As regards commercial releases, the Commission has strongly advocated a "one door, one key" policy, whereby there would be only a single regulatory entry point for access to the Community market. Only three Community instruments have been adopted so far which remove GMO products from the scope of 90/220: the medicinal products regulation (2309/93), Commission Directive 94/40/EC amending Council Directive 87/153/EEC fixing guidelines in the assessment of additives in animal nutrition and the novel foods regulation (258/97); others, such as amendments to the seeds directives and a novel seeds regulation, are under negotiation or are planned. Each of these, in providing a derogation from 90/220, requires that necessary consultations be held with the bodies set up by the Community or the Member States in accordance with Directive 90/220. However, none of the instruments sets out procedures for the consultation or provides a mechanism to take into account the overall view of the 90/220 competent authorities. This has not presented difficulties up till now because only one notification to market a product under these instruments has been submitted. However, given the likely trend in the development of GMO products, the Commission and the competent authorities are seeking to introduce appropriate administrative mechanisms.

  While the "one door, one key" policy might be desirable in principle, the implications of the regulatory requirements and the administrative practicalities need to be considered. For example, if product based legislation is adopted at the expense of horizontal regulation for research and development trials crop plants may require approvals under more than one instrument, depending on the final uses of the crop. For example, a particular line of genetically modified wheat would be likely to require separate approvals under the seeds, novel foods and animal feeds legislation.

  Does the application of the criteria for safety of novel foods to field trials where environmental risks are likely to be the major problem diminish trust in the risk assessment process? How is the environmental safety of novel foods that contain viable modified organisms assured?

  We understand this question to be associated with the first of the two additional questions posed by the Lord Reay (see question 26).


  15. Regulatory transparency has to be balanced with commercial confidentiality. This is of especial concern over intellectual property and eco-terrorism. Is either the publication of dossiers or the exact location of field trials unwise? Are you considering any changes?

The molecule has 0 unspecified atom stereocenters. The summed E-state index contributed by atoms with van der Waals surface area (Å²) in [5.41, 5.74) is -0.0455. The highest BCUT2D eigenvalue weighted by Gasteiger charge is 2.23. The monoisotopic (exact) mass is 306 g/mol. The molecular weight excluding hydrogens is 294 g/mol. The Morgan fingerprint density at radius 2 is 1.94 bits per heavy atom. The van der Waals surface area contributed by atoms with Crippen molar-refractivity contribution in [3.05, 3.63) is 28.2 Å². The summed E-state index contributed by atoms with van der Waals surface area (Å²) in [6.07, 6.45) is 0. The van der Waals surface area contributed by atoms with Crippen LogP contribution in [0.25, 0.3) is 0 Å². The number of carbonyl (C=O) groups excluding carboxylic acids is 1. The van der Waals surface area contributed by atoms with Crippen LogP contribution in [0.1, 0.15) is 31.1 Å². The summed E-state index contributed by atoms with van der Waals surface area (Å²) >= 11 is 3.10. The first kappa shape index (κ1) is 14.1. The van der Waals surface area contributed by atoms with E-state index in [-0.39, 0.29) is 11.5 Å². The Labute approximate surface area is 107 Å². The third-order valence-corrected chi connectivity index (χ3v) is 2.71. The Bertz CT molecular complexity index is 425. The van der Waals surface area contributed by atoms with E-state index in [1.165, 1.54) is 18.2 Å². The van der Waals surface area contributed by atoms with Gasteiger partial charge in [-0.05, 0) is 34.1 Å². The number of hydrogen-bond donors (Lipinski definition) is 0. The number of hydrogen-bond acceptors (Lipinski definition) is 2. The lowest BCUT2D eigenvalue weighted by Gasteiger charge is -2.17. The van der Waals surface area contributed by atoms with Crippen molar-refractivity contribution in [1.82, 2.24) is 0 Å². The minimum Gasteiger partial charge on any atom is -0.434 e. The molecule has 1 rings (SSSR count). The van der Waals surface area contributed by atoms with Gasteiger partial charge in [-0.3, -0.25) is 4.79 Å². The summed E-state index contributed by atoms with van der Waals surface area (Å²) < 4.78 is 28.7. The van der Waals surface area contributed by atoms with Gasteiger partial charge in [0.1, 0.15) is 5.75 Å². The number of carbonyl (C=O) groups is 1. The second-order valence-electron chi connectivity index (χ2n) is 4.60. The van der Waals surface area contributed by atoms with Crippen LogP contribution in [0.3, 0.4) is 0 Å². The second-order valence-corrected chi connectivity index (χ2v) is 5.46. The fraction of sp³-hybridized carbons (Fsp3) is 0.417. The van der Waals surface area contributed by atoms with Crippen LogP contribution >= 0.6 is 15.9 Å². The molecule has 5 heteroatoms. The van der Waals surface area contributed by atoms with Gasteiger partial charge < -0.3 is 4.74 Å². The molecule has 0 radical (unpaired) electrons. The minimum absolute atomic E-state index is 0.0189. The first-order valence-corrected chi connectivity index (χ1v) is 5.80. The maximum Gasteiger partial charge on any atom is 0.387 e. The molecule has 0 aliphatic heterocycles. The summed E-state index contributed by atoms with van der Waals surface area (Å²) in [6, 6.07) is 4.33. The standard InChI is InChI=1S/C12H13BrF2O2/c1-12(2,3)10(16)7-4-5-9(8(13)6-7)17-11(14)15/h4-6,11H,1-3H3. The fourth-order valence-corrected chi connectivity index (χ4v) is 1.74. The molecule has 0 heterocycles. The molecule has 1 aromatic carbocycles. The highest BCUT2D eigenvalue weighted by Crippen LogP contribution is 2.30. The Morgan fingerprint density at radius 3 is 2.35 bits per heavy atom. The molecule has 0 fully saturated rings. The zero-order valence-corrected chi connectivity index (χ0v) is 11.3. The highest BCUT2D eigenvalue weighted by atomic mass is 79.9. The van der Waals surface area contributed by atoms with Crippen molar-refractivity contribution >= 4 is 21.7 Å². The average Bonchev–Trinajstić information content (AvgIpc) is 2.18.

In submitting dossiers for application to release or market genetically modified organisms, applicants can indicate information which they consider to be commercial in confidence. The extent of such information is subject to review by and agreement of the Secretary of State before the application proceeds. The GMO deliberate release regulations prevent information agreed by the Secretary of State to be commercial in confidence from being released or published. Applicants are required to inform the Secretary of State once information is no longer commercial in confidence.

  Under the directive and the UK legislation, the location of field trials may not be kept confidential and this is part of the information required to be placed on the Public Register. One of the purposes of making this information public is to inform those in the neighbourhood of proposed release sites. It is regrettable that this information has also been misused recently by direct action protesters to locate and vandalise field trials of genetically modified crops. These trials are necessary in order to answer many of the questions that pressure groups and others have raised. Ministers have condemned these attacks but the scope for further action under the current legislation is limited. It is the responsibility of consent holders to safeguard their sites and they may involve the police to assist them where appropriate.